New, higher predictions for my dates, but no changes in my TP wait times?


#1

We are going Dec 11-15, the CL has increased for each day in our chosen parks. However, I've reviewed our TP and there aren't any changes to our wait times. What is going on?


#2

I went in the early park of December this past year. The longer/adjusted wait times didn't start showing up in my plans until a couple months before hand. It was still in time to make changes before making FPP reservations so I didn't worry about it too much.


#3

Thanks.


#4

Did you see this?


#5

No, I hadn't seen this. Great article to read.


#6

Did you hit "Evaluate"? That will re-run your TPs and may change wait times also. Because overall given the adjustment CLs will generally decrease this year, so if your numbers go up that reflects an increase in anticipated wait.


#7

The CL has always been a relative comparison, not an absolute number. In the "old days" TP used a linear scale. They looked at the whole year and the least crowded 36 days would get a 1 rating, the 36 most crowded days would get a 10 rating, and the others would all be divided more or less equally. Several years ago they went to an algorithm based on a "normal distribution curve" that said that 5 and 6 days would be the most numerous, and the number of days in each category would trail off to 1 in one direction and 10 in the other direction. The purpose of this was to make the really high and really low number days "more meaningful". But the overall increase in the number of people coming to WDW caused the "nornmal" curve to skew to the right; there were more 8 and 9 days than 5 and 6 days, so they readjusted the algorithm so that 5 and 6 days were once again in the majority.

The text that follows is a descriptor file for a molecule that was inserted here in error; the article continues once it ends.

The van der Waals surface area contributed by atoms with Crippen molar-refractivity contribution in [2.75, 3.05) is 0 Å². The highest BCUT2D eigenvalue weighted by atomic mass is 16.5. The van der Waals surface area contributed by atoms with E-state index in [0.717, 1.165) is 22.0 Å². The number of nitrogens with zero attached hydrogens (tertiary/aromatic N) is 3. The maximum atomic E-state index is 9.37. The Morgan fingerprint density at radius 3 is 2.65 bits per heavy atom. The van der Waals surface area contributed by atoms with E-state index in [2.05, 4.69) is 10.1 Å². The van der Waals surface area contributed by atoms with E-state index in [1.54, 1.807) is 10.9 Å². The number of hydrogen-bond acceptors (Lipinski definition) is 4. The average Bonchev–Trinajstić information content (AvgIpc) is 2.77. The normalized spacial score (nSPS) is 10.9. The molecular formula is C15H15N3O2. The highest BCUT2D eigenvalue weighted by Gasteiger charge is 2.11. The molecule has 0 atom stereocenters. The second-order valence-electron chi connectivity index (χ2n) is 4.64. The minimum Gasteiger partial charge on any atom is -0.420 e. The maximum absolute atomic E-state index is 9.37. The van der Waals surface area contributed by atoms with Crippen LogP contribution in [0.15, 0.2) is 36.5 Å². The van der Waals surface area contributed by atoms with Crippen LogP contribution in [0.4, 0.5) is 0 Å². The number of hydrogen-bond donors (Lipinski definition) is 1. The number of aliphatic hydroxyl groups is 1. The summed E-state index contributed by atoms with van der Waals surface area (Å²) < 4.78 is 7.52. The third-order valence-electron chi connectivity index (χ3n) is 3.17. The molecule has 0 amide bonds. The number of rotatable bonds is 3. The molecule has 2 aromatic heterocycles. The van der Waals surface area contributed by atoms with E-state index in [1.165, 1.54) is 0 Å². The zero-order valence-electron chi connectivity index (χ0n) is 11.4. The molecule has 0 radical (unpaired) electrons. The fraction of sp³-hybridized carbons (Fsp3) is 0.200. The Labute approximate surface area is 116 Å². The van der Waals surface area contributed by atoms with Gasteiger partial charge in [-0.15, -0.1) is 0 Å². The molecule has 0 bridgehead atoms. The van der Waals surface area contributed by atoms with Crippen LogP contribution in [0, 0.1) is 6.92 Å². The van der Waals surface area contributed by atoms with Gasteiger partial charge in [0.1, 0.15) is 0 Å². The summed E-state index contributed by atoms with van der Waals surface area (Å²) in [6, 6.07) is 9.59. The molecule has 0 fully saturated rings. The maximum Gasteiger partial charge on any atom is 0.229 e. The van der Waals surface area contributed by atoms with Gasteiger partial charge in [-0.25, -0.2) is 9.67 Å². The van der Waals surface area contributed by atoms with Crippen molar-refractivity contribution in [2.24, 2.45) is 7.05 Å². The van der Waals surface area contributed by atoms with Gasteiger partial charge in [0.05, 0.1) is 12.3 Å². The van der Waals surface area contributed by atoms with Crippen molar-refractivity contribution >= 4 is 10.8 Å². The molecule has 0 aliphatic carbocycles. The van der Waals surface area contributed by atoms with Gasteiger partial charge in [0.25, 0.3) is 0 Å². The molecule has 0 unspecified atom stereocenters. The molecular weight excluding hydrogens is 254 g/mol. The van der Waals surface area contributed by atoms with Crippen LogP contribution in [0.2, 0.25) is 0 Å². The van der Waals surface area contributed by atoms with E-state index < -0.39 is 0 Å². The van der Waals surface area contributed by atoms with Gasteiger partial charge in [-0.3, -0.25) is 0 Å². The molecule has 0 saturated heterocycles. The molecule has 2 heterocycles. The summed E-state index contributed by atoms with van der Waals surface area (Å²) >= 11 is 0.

What does this mean practically? in 2017 a 6 day will still be more crowded than a 3 day and less crowded than a 10 day, but because there are just more people every day, wait times for a 6 day in 2017 may be longer than they were on a 6 day in 2015 or 2016. Same number of rides, plus more people, equals longer lines. The 2017 CLs will still be valuable in comparing relative crowds in 2017, but will likely not lead to absolute comparisons to past years.


#8

But are attendance levels really a normal distribution? If not, forcing the crowd levels into one actually distorts the results presented. Say (for simplicity), most days WDW has 8,000 guests. On a few empty days, they have as few as 1,000, while on the most crowded days they have 10,000. The average days (8,000 guests) shouldn't have a "5" rating, because then the busiest day (which gets a 10) and the least busy day (which would get a 1) would both be 5 levels from the average, even though one is much, much closer in terms of actual numbers. In other words, I don't care (and I don't think most users care) about the actual number of their day - what matters is the differences. If a bell curve and calling the average a "5" regardless of the distribution is artificially forced onto the numbers, then the differences between numbers are variable and therefore not very meaningful. In other words, a difference between a 1 and a 3 would be significant, while the difference between a 4 and a 6 would not. IMHO, a difference of 2 levels should be equivalent to any other difference of 2 levels.


#9

I actually agree with you completely. Whether it's coincidence or not I don't know, but it was right around the time they switched from the old linear system to normal distribution system that I started losing faith in their numbers. The old system seemed to work, and it was simple enough that you didn't need a math degree to understand it. "Theoretically" I understand the new system, but I don't think it's any more "accurate" than the old one.


#10

But one thing that has always been true and that a lot of people still don't understand is that the CLs are relative within a year. There is no mathematical validity of comparing a CL7 between years.